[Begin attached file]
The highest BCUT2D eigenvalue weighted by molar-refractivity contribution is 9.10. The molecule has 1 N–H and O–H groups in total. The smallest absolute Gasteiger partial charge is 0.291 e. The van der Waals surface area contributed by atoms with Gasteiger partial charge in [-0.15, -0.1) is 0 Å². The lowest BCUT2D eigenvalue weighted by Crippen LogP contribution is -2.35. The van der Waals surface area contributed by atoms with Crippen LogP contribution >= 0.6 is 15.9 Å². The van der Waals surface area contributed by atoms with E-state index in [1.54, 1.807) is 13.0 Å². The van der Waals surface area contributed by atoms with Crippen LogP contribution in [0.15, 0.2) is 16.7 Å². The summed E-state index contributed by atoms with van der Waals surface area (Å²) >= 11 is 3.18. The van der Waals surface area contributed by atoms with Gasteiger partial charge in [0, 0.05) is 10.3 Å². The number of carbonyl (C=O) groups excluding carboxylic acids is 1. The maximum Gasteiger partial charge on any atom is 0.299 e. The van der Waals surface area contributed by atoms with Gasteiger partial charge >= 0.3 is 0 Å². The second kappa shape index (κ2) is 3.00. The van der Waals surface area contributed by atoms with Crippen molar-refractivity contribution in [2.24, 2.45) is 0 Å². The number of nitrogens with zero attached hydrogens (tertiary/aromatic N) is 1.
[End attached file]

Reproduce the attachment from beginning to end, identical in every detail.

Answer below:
The highest BCUT2D eigenvalue weighted by molar-refractivity contribution is 9.10. The molecule has 1 N–H and O–H groups in total. The smallest absolute Gasteiger partial charge is 0.291 e. The van der Waals surface area contributed by atoms with Gasteiger partial charge in [-0.15, -0.1) is 0 Å². The lowest BCUT2D eigenvalue weighted by Crippen LogP contribution is -2.35. The van der Waals surface area contributed by atoms with Crippen LogP contribution >= 0.6 is 15.9 Å². The van der Waals surface area contributed by atoms with E-state index in [1.54, 1.807) is 13.0 Å². The van der Waals surface area contributed by atoms with Crippen LogP contribution in [0.15, 0.2) is 16.7 Å². The summed E-state index contributed by atoms with van der Waals surface area (Å²) >= 11 is 3.18. The van der Waals surface area contributed by atoms with Gasteiger partial charge in [0, 0.05) is 10.3 Å². The number of carbonyl (C=O) groups excluding carboxylic acids is 1. The maximum Gasteiger partial charge on any atom is 0.299 e. The van der Waals surface area contributed by atoms with Gasteiger partial charge >= 0.3 is 0 Å². The second kappa shape index (κ2) is 3.00. The van der Waals surface area contributed by atoms with Crippen molar-refractivity contribution in [2.24, 2.45) is 0 Å². The number of nitrogens with zero attached hydrogens (tertiary/aromatic N) is 1.